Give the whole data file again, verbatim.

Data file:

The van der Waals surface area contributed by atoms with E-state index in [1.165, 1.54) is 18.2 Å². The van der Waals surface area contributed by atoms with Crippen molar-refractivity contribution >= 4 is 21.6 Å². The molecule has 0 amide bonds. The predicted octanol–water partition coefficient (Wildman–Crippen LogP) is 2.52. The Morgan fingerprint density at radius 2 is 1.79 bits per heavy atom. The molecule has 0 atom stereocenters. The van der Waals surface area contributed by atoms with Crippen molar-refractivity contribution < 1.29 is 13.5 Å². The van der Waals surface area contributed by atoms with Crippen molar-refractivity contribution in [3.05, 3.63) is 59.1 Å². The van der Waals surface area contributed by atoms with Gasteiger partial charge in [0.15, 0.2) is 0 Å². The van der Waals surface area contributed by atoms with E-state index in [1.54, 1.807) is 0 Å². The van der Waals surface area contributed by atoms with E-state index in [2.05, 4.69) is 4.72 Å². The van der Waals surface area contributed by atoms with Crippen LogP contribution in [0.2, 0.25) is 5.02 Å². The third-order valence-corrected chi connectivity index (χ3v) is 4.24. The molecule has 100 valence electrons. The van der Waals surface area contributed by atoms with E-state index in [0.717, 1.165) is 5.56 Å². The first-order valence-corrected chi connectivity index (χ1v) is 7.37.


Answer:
The van der Waals surface area contributed by atoms with E-state index in [1.165, 1.54) is 18.2 Å². The van der Waals surface area contributed by atoms with Crippen molar-refractivity contribution >= 4 is 21.6 Å². The molecule has 0 amide bonds. The predicted octanol–water partition coefficient (Wildman–Crippen LogP) is 2.52. The Morgan fingerprint density at radius 2 is 1.79 bits per heavy atom. The molecule has 0 atom stereocenters. The van der Waals surface area contributed by atoms with Crippen molar-refractivity contribution < 1.29 is 13.5 Å². The van der Waals surface area contributed by atoms with Crippen molar-refractivity contribution in [3.05, 3.63) is 59.1 Å². The van der Waals surface area contributed by atoms with Gasteiger partial charge in [0.15, 0.2) is 0 Å². The van der Waals surface area contributed by atoms with E-state index in [1.54, 1.807) is 0 Å². The van der Waals surface area contributed by atoms with E-state index in [2.05, 4.69) is 4.72 Å². The van der Waals surface area contributed by atoms with Crippen LogP contribution in [0.2, 0.25) is 5.02 Å². The third-order valence-corrected chi connectivity index (χ3v) is 4.24. The molecule has 100 valence electrons. The van der Waals surface area contributed by atoms with E-state index in [0.717, 1.165) is 5.56 Å². The first-order valence-corrected chi connectivity index (χ1v) is 7.37.